So what is one to make of all this? The starting point for interpreting papal statements and ecclesiastical documents is to remember that they do not all carry the same authoritative weight. They bear different names because they carry varying levels of importance and authority. They are grouped, for example, on the Vatican website (www.vatican.va) under different categories with a variety of titles, including: apostolic constitutions, encyclicals, motu proprios, apostolic exhortations, apostolic letters, audiences, homilies, letters, messages, speeches, prayers and daily meditations. At the top of this hierarchy in terms of importance and authority are apostolic constitutions, highest in significance because they constitute papal legislation defining laws and doctrines. Among the lowest levels of authority would be extemporaneous answers given in response to impromptu questions during an in-flight press conference on an airplane. Footnotes in an apostolic exhortation would also rank low in significance, particularly since apostolic exhortations themselves simply exhort, encourage and urge the faithful to follow existing church laws and teachings. Apostolic exhortations by their very nature are not vehicles for introducing or amending legislative texts or making dogmatic pronouncements.
Thus, it is important to note that the Catechism of the Catholic Church was promulgated on October 11, 1992, by Pope St. John Paul II by means of an Apostolic Constitution, Fidei Depositum, the highest level of papal authority. In that document, the sainted Holy Father wrote: “The Catechism of the Catholic Church, which I approved 25 June last and the publication of which I today order by virtue of my Apostolic Authority, is a statement of the Church’s faith and of catholic doctrine, attested to or illumined by Sacred Scripture, the Apostolic Tradition and the Church’s Magisterium. I declare it to be a sure norm for teaching the faith and thus a valid and legitimate instrument for ecclesial communion.”
With regard to the question of Holy Communion for the divorced and remarried, the Catechism says clearly in paragraph 1665, “The remarriage of persons divorced from a living, lawful spouse contravenes the plan and law of God as taught by Christ. They are not separated from the Church, but they cannot receive Eucharistic communion. They will lead Christian lives especially by educating their children in the faith.” There is nothing in Amoris Laetitia that changes, amends or repeals this doctrine.
Moreover, the 1983 Code of Canon Law, which remains currently in force, was promulgated by Pope St. John Paul II on January 25, 1983, by means of an Apostolic Constitution, Sacrae Disciplinae Leges, with these words: “Trusting therefore in the help of divine grace, sustained by the authority of the holy Apostles Peter and Paul, with certain knowledge, and in response to the wishes of the bishops of the whole world who have collaborated with me in a collegial spirit; with the supreme authority with which I am vested, by means of this Constitution, to be valid forever in the future, I promulgate the present Code as it has been set in order and revised. I command that for the future it is to have the force of law for the whole Latin Church, and I entrust it to the watchful care of all those concerned, in order that it may be observed.”
Canon 915 of the Code of Canon Law says that those “who obstinately persist in manifest grave sin are not to be admitted to Holy Communion.” There is nothing in Amoris Laetitia that changes, amends or repeals this canon. While we cannot judge people’s consciences, we can judge external situations to determine if they are gravely sinful from an objective perspective. This is relevant to the reception of Holy Communion, which is an external, public act as well. The question of the proper disposition of the soul while receiving Holy Communion is eminently pastoral. It has long standing in the Church going back to the early centuries.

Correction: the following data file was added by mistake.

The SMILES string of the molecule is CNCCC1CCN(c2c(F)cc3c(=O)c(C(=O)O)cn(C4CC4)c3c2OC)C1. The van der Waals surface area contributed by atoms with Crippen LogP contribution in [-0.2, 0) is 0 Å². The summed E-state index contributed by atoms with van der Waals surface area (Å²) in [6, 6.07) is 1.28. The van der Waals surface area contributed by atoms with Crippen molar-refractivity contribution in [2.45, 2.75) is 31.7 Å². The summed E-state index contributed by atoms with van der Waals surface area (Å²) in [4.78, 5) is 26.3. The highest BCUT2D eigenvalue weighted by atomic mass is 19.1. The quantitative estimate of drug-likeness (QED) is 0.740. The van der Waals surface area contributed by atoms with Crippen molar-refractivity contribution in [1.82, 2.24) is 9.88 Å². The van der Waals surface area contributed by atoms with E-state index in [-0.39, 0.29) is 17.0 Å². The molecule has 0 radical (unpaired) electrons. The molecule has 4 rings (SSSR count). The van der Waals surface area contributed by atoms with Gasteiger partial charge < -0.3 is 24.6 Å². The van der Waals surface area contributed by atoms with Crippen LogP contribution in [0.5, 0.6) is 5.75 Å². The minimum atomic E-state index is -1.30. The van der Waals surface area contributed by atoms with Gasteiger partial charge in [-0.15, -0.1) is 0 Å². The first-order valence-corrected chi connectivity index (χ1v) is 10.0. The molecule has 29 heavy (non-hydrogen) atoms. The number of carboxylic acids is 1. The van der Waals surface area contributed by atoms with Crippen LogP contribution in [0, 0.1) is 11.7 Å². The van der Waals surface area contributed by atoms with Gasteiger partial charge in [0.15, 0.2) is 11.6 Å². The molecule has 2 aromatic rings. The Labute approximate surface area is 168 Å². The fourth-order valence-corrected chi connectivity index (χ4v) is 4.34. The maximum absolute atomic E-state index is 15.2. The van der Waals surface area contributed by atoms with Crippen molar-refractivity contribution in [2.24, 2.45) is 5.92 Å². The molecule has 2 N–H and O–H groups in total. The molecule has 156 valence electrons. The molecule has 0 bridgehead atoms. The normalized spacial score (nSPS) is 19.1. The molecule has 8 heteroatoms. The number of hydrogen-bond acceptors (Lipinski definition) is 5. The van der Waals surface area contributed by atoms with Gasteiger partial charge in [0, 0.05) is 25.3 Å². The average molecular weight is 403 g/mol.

The Church’s discipline with regard to acting as a lector, an Extraordinary minister of Holy Communion, a godparent, a catechist, or a teacher or administrator in a parish school also remains unchanged.
A few months ago, Pope Francis did formally change canon law to expedite and simplify the procedures for handling cases petitioning for a declaration of nullity of marriage. He did this by means of a formal document known as a Motu Proprio, which we have fully implemented in our Diocesan Tribunal. As a result, these irregular situations of divorced and remarried persons can often be regularized. Our diocesan Office for Marriage and Family Life and our parishes are committed to providing pro-active preparation for couples planning to get married to help them establish a strong marriage with the help of the sacramental graces received in the Sacrament of Matrimony.
Let me conclude by reaffirming my agreement with the Holy Father that the gravest problems of marriage and the family in the 21st century have to do with the harsh fact that these basic constitutions are in crisis. Where the Holy Father wants us to devote our attention is for everyone to “realize that instead the family throughout the world is in crisis.” As I pointed out in my statement last month, “In 1970, married couples with children constituted 40 percent of American households. By 2012, that figure had fallen to less than 20 percent. Thus it is timely and fitting that His Holiness Pope Francis has issued his Post-Synodal Apostolic Exhortation on Love in the Family bearing the Latin title, Amoris Laetitia (The Joy of Love).”
I offer these observations in keeping with my duty as diocesan bishop “to present and explain to the faithful the truths of the faith which are to be believed and applied to moral issues” (canon 386). I hope they are helpful.
May God give us this grace. Amen.